Thursday, February 14, 2013

Terrace View - Where the Deals Are

We always have customers looking for good, inexpensive wines, and why not? We also love to drink fun, quality wines without spending a fortune. If you look around the store you'll see lots of wines that sell for say less than $12.99 both in he stacks and on the shelves. Some of these wines are deals. What makes them so? Generally we're looking for wines that taste "winelike". Sounds weird but even at $8 a bottle we'd like the wine to have the structural qualities that make wine wine and not jammy grape juice. I'm speaking about things like ripeness, acidity, and tannins and those things should be somewhat in balance. If there's some complexity in the wine, especially in the form of non-fruit aromas and flavors such as herbs, spice, or mineral notes, so much the better.

What if I told you that a majority of these wines come from three places? Would you be happy? If yes, then think Spain, Italy, and southern France. Without question we see the best value in inexpensive wines from these three countries. Other regions produce inexpensive wines too but they can't compete in terms of quality, complexity, and price. From Italy look to Abruzzo, Puglia, the Salento, and Sicily. For Spain it seems that deals are everywhere in places like Alicante, Valencia, Campo De Borja, Bullas, and Bierzo, just look to other areas rather than the famous regions like Rioja, Ribera Del Duero, and Priorat. French wines can be real deals if you look to the Languedoc/Rouissillon, the wine may say Vin De Pays or Pays d'Oc.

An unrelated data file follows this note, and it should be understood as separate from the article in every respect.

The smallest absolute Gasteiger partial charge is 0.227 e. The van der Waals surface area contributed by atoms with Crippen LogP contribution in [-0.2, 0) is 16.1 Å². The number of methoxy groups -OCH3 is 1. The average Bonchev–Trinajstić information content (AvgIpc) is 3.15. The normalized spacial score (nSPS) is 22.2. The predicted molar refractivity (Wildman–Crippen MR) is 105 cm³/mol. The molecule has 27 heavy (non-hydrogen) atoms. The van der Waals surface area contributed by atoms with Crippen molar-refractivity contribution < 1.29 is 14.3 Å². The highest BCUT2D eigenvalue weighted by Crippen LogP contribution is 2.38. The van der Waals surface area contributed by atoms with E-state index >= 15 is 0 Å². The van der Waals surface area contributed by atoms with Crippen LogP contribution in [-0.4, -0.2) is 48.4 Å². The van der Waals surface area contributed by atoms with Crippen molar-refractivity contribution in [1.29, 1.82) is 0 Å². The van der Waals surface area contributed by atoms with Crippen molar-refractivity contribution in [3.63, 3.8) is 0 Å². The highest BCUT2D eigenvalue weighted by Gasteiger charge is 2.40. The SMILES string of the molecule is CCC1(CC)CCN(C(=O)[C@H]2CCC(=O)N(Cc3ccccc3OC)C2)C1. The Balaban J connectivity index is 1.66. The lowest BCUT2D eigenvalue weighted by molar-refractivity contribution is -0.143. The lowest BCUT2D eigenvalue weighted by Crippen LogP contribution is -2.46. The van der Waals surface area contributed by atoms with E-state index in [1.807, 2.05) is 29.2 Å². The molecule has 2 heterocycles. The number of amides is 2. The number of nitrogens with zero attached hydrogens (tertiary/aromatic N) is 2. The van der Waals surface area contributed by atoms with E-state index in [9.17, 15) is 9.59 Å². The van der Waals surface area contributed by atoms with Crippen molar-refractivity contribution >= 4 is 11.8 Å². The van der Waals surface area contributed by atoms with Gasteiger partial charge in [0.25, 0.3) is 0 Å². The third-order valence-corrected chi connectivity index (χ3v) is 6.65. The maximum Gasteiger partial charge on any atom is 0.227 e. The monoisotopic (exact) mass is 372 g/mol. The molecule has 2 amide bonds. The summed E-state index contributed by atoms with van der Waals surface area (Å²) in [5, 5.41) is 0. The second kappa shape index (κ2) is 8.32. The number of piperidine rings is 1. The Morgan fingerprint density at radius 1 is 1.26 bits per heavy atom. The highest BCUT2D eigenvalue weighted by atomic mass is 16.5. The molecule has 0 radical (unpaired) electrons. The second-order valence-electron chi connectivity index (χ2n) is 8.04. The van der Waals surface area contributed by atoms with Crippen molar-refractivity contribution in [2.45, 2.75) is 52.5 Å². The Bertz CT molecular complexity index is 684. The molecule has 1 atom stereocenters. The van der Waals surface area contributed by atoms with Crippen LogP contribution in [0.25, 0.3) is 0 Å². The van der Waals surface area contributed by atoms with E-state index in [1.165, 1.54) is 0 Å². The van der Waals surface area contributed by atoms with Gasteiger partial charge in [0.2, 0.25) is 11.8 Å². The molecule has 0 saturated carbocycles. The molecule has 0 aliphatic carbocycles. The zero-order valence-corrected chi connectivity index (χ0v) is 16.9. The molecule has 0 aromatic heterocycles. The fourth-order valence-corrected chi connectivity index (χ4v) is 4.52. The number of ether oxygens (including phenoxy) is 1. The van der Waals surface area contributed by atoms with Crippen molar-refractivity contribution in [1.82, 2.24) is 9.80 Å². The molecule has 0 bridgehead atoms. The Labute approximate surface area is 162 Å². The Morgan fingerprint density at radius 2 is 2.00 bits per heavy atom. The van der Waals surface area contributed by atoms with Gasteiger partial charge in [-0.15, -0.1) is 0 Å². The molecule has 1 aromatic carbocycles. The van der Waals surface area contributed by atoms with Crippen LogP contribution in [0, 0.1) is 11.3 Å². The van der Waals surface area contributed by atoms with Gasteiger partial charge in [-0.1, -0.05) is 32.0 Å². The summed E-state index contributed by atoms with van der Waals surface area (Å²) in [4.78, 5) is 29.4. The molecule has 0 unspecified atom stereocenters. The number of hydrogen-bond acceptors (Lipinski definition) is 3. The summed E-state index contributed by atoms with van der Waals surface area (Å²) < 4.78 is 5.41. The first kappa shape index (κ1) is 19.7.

Why have I not mentioned malbec? Malbec is fine, and you can certainly fine decent bottles at $10 but generally they are very basic, one note plummy and don't have as much interest going for them. I know there is a level of subjectivity here and it depends where your palate is (I'll leave that subject for another blog), but if you tasted a half dozen Argentine malbecs against a half dozen of the wines I'm talking about you'd see a lot more diversity and interest in the later group.

Let's talk for a second about American wines. Almost everything at $10 per bottle is over-marketed industrial plonk. I'd love to see some honest, genuine wines at that price from California or New York that I could get behind but given the many economic factors involved that's probably not going to happen.

In the meantime I'll just "keep on keepin' on" with the real deals.